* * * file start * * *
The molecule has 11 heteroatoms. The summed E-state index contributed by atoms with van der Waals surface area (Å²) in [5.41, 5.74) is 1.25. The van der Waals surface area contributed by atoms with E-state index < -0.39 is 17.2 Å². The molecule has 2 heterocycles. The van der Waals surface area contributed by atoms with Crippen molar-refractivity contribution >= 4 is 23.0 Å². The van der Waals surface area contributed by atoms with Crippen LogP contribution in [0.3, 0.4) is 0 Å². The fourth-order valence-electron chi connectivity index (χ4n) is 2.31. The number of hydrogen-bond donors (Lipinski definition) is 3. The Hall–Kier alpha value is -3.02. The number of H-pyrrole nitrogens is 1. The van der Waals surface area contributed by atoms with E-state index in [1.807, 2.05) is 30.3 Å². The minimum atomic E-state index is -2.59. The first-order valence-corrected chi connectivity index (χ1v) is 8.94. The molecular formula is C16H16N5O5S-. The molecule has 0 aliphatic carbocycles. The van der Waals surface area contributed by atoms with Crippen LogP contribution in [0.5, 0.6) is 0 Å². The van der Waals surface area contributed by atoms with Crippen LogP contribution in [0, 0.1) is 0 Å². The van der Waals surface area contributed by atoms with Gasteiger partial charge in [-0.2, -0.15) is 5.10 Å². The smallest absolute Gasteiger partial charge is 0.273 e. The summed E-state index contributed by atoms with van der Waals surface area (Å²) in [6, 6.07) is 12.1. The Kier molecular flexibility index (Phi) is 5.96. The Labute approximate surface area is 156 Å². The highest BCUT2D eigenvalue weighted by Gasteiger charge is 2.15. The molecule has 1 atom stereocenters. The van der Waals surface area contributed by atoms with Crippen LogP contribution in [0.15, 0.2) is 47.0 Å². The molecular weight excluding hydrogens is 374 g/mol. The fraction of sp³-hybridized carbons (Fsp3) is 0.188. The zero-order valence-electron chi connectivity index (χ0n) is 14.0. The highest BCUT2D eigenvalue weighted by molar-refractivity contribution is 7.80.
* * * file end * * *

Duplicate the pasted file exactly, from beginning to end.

The molecule has 11 heteroatoms. The summed E-state index contributed by atoms with van der Waals surface area (Å²) in [5.41, 5.74) is 1.25. The van der Waals surface area contributed by atoms with E-state index < -0.39 is 17.2 Å². The molecule has 2 heterocycles. The van der Waals surface area contributed by atoms with Crippen molar-refractivity contribution >= 4 is 23.0 Å². The van der Waals surface area contributed by atoms with Crippen LogP contribution in [0.3, 0.4) is 0 Å². The fourth-order valence-electron chi connectivity index (χ4n) is 2.31. The number of hydrogen-bond donors (Lipinski definition) is 3. The Hall–Kier alpha value is -3.02. The number of H-pyrrole nitrogens is 1. The van der Waals surface area contributed by atoms with E-state index in [1.807, 2.05) is 30.3 Å². The minimum atomic E-state index is -2.59. The first-order valence-corrected chi connectivity index (χ1v) is 8.94. The molecular formula is C16H16N5O5S-. The molecule has 0 aliphatic carbocycles. The van der Waals surface area contributed by atoms with Crippen LogP contribution in [0.5, 0.6) is 0 Å². The van der Waals surface area contributed by atoms with Crippen LogP contribution in [0, 0.1) is 0 Å². The van der Waals surface area contributed by atoms with Gasteiger partial charge in [-0.2, -0.15) is 5.10 Å². The smallest absolute Gasteiger partial charge is 0.273 e. The summed E-state index contributed by atoms with van der Waals surface area (Å²) in [6, 6.07) is 12.1. The Kier molecular flexibility index (Phi) is 5.96. The Labute approximate surface area is 156 Å². The highest BCUT2D eigenvalue weighted by Gasteiger charge is 2.15. The molecule has 1 atom stereocenters. The van der Waals surface area contributed by atoms with Crippen LogP contribution in [0.15, 0.2) is 47.0 Å². The molecular weight excluding hydrogens is 374 g/mol. The fraction of sp³-hybridized carbons (Fsp3) is 0.188. The zero-order valence-electron chi connectivity index (χ0n) is 14.0. The highest BCUT2D eigenvalue weighted by molar-refractivity contribution is 7.80.